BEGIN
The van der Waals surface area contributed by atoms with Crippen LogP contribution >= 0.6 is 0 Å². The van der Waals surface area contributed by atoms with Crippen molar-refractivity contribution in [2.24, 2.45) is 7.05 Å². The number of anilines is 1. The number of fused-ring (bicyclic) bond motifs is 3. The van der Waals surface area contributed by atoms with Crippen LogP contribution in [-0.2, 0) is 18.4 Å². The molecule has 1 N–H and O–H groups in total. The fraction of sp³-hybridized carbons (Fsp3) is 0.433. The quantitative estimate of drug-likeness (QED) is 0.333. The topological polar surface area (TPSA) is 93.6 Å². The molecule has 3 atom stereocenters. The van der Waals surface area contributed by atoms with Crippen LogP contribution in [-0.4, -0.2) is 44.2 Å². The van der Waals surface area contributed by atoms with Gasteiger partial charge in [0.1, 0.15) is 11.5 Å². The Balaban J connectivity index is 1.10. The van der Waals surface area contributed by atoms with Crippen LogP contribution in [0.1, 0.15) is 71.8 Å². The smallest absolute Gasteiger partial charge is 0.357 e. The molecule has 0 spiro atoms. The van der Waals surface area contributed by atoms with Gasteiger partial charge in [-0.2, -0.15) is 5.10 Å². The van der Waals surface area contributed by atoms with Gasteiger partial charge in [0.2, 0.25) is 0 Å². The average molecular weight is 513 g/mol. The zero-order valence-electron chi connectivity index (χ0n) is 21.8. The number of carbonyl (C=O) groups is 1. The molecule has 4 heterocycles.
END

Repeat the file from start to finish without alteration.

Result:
The van der Waals surface area contributed by atoms with Crippen LogP contribution >= 0.6 is 0 Å². The van der Waals surface area contributed by atoms with Crippen molar-refractivity contribution in [2.24, 2.45) is 7.05 Å². The number of anilines is 1. The number of fused-ring (bicyclic) bond motifs is 3. The van der Waals surface area contributed by atoms with Crippen LogP contribution in [-0.2, 0) is 18.4 Å². The molecule has 1 N–H and O–H groups in total. The fraction of sp³-hybridized carbons (Fsp3) is 0.433. The quantitative estimate of drug-likeness (QED) is 0.333. The topological polar surface area (TPSA) is 93.6 Å². The molecule has 3 atom stereocenters. The van der Waals surface area contributed by atoms with Crippen LogP contribution in [-0.4, -0.2) is 44.2 Å². The van der Waals surface area contributed by atoms with Gasteiger partial charge in [0.1, 0.15) is 11.5 Å². The Balaban J connectivity index is 1.10. The van der Waals surface area contributed by atoms with Crippen LogP contribution in [0.1, 0.15) is 71.8 Å². The smallest absolute Gasteiger partial charge is 0.357 e. The molecule has 0 spiro atoms. The van der Waals surface area contributed by atoms with Gasteiger partial charge in [-0.2, -0.15) is 5.10 Å². The van der Waals surface area contributed by atoms with Gasteiger partial charge in [0.2, 0.25) is 0 Å². The average molecular weight is 513 g/mol. The zero-order valence-electron chi connectivity index (χ0n) is 21.8. The number of carbonyl (C=O) groups is 1. The molecule has 4 heterocycles.